- Lindstrom, M., Moyles, I., and Ryczko, K."Electric Ion Dispersion as a New Type of Mass Spectrometer" (2015, published in Mathematics-in-Industry: Case Studies)
- M. Lindstrom"Asymptotic Estimation for Minimal Plasma Radius in a Spherically Symmetric Magnetized Target Fusion Reactor Model" (2015, published in SIAM Journal on Applied Mathematics)
- Bruni, C., Koch, C., Konrad, B., Lindstrom, M., Moyles, I., and Thompson, W. "From Exam to Education: The Math Exam/Educational Resources wiki" (2015, published in PRIMUS)
- Lindstrom, M., Barsky, S., and Wetton, B. "Investigation into Fusion Feasibility of a Magnetized Target Fusion Reactor" (2014, published in Journal of Fusion Energy)
- Lindstrom, M. and Wetton, B. "A Comparison of Fick and Maxwell-Stefan Diffusion Formulations in PEMFC Cathode Gas Diffusion Layers" (2015, published in Heat and Mass Transfer)
- Konrad, B., Lindstrom, M., Gumpinger, A., Zhu, J., and Coombs, D. "Assessing the optimal virulence of malaria-targeting mosquito pathogens: a mathematical study of engineered Metarhizium anisopliae" (2013, published in Malaria Journal)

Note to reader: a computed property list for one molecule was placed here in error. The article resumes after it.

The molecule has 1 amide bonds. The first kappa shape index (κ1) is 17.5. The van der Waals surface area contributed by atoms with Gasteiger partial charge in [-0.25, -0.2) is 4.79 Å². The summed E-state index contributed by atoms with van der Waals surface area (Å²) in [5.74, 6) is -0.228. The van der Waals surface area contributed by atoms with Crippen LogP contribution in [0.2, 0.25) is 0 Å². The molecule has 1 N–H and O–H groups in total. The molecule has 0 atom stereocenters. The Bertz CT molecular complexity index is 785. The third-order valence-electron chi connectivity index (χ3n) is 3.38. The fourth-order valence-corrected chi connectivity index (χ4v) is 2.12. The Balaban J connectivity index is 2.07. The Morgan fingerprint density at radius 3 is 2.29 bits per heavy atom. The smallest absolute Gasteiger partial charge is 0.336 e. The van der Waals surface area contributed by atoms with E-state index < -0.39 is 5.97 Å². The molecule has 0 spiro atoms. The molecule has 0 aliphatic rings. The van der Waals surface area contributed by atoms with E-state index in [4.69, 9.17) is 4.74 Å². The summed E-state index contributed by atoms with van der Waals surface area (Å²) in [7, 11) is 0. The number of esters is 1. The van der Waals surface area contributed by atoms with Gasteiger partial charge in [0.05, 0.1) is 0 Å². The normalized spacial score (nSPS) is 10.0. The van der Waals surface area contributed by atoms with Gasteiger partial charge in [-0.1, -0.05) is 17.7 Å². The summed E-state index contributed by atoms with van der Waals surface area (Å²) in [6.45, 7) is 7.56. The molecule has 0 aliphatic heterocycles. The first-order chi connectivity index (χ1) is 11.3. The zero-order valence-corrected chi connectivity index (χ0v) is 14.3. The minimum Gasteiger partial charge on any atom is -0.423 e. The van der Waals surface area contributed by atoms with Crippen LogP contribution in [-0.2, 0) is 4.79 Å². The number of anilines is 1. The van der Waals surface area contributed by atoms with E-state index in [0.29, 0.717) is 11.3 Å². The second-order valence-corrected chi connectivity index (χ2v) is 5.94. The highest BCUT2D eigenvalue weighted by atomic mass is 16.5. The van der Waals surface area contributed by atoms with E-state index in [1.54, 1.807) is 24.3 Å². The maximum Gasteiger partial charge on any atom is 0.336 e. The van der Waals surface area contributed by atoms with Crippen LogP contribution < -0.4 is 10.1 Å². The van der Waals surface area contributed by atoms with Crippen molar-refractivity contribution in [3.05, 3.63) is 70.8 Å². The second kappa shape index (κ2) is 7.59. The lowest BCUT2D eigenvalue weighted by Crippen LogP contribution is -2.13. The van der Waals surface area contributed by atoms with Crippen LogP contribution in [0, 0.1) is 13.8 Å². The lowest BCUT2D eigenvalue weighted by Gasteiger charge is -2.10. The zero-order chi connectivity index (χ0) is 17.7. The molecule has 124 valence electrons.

- Lindstrom, M., Wetton, B., and Kiefl R. "Mathematical modelling of the effect of surface roughness on magnetic field profiles in type II superconductors" (2013, published in Journal of Engineering Mathematics)
- Lindstrom, M., and Bertozzi, A.L. "A Continuum PDE Model for Agents on a Lattice with Applications to Homelessness" (2019, submitted to M3AS special issue on Swarms, Crowds, and Social Systems)
- Lindstrom, M., Du, R., Ng, X.Y., Diaz, D., Nero, M., Koulikova, M., Ross, H., Shukla, S., Bertozzi, A.L., and Brantingham, P. J. "Using Local Geographic Features to Predict Changes in the Los Angeles Homeless Population" (2019, submitted to Environment and Urban Planning B)
- Diaz, D., Bojorquez, J., Crasto, J., Koulikova, M., Latib, T., Prins, A., Shapiro, A., Ye, C., Arnold, D., Falcon, C., Lindstrom, M., and Bertozzi, A.L. "Investigation of Constant Volume and Constant Flux Initial Conditions on Bidensity Particle-Laden Slurries on an Incline" (2019, submitted to American Journal of Undergraduate Research)
Papers in Progress
- Arrest records reveal hidden demography of homelessness
- From reaction kinetics to dementia: a simple model of Alzheimer's Disease time scales
- Discovering fundamental dynamics in violence prevention programs using dynamic mode decomposition